The “Other” Provisions of the Credit CARD Act

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Most of the attention from the bill has been given to the restrictions on interest rate increases and over the limit fees. However, there are many other lesser-known regulations in the Act that could have far-reaching ramifications for consumers.

Editor’s Note: This post comes from partner site

Thanks to the Credit CARD Act, visitors to national parks can carry licensed firearms beginning on February 22.

It is hard to believe that this unique provision was added to the revolutionary credit card bill passed by members of Congress last May.

Most of the attention from the bill has been given to the restrictions on interest rate increases and over the limit fees. However, there are many other lesser-known regulations in the Act that could have far-reaching ramifications for consumers.

Here is a look at some of those other provisions that take effect on February 22:

  • Young adults who are under 21 will have a harder time building up their credit history. If they do not have a job with enough income, they must get an adult to co-sign. Fewer students will have credit cards and this will represent a major shift in spending patterns among young adults. According to a recent Sallie Mae study, 84% of college students have a credit card and 92 percent of undergraduate credit cardholders charge textbooks, school supplies, or other direct education expenses.
  • The CARD ACT takes a stand against targeting students for credit card offers. Issuers cannot market credit cards within 1,000 feet of a college campus or at college sponsored events. Issuers must also disclose their agreements with colleges and universities.
  • The CARD Act forces a fairer distribution of payments. The minimum payment is still applied to the balance with the lowest interest rate. If a cardholder pays more than the minimum payment, the remainder will be applied to the balance with the highest rate.  This could be very beneficial to those consumers who always carry a balance but only if you pay more than the minimum payment each month. However, some issuers have doubled the monthly minimum from 2.5% to 5% during the past year for some cardholders. So it may be more difficult for these consumers to realize the benefit from this provision,” says Bill Hardekopf, CEO of and author of The Credit Card Guidebook.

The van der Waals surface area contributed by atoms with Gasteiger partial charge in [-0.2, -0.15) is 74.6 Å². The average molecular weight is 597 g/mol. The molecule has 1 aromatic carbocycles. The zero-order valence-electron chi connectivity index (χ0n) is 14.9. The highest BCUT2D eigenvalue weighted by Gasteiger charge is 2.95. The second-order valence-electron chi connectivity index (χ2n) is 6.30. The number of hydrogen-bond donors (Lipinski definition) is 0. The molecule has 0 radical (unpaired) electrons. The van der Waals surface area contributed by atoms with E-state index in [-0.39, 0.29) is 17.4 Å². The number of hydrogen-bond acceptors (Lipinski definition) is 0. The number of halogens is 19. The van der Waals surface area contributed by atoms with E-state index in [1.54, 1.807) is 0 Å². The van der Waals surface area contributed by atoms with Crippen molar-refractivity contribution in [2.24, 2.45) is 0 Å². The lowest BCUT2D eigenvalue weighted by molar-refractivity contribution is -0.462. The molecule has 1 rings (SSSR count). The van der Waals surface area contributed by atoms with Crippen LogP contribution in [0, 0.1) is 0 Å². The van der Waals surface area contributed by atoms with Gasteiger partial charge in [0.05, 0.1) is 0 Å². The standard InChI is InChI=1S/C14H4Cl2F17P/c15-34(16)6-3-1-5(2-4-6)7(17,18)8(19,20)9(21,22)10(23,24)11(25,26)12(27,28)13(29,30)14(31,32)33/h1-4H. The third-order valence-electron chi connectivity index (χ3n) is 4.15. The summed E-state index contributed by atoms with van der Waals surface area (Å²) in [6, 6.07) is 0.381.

• Due dates for monthly payments will be more standardized and predictable. The due date must fall on the same day each month. If that date falls on a weekend or holiday, payments are credited on the next business day without a late penalty.  Consumers cannot be charged a fee for paying their bill unless they choose an expedited payment.
  • Your statement must clearly explain how long it will take to pay your balance if you only make minimum payments. It must also state how much you need to pay each month in order to eliminate your balance in three years.
  • The CARD Act adds some restrictions to rate increases, but your APR can increase if you have a variable rate card and the card’s index increases. Issuers do not have to give you a 45-day notice if this is the reason for the rate increase.
  • The CARD Act softens the penalty for late payments. If you are more than 60 days late for a payment, your APR can be increased. But if you have six consecutive months of on-time payments, your APR has to be restored to its previous level. Some issuers are changing the name on this from “default pricing” to “penalty pricing.”
  • The CARD Act does prohibit over the limit charges unless a consumer “opts in” to allow these transactions to go through and pay the penalty. Cardholders can opt-in orally, in writing or electronically. This can be revoked at any time. Those that opt in can only be charged one over the limit fee per billing cycle if they exceed their limit, not multiple fees.
  • Proof of income is required for new credit. Consumers must prove their ability to make required payments before they can open a new credit card account or increase the credit limit for an existing credit card account. Issuers must consider the ratio of debt obligations to income, the ratio of debt obligations to assets, or the income the consumer will have after paying debt obligations
  • Fees on secured cards cannot be greater than 25% of the initial credit limit.
  • Those companies advertising a “free” credit report have to explain how consumers can obtain a free credit report once a year from each of the credit bureaus
  • Issuers must provide toll-free numbers for consumers to get information about nonprofit credit counseling and debt management assistance.

Stacy Johnson

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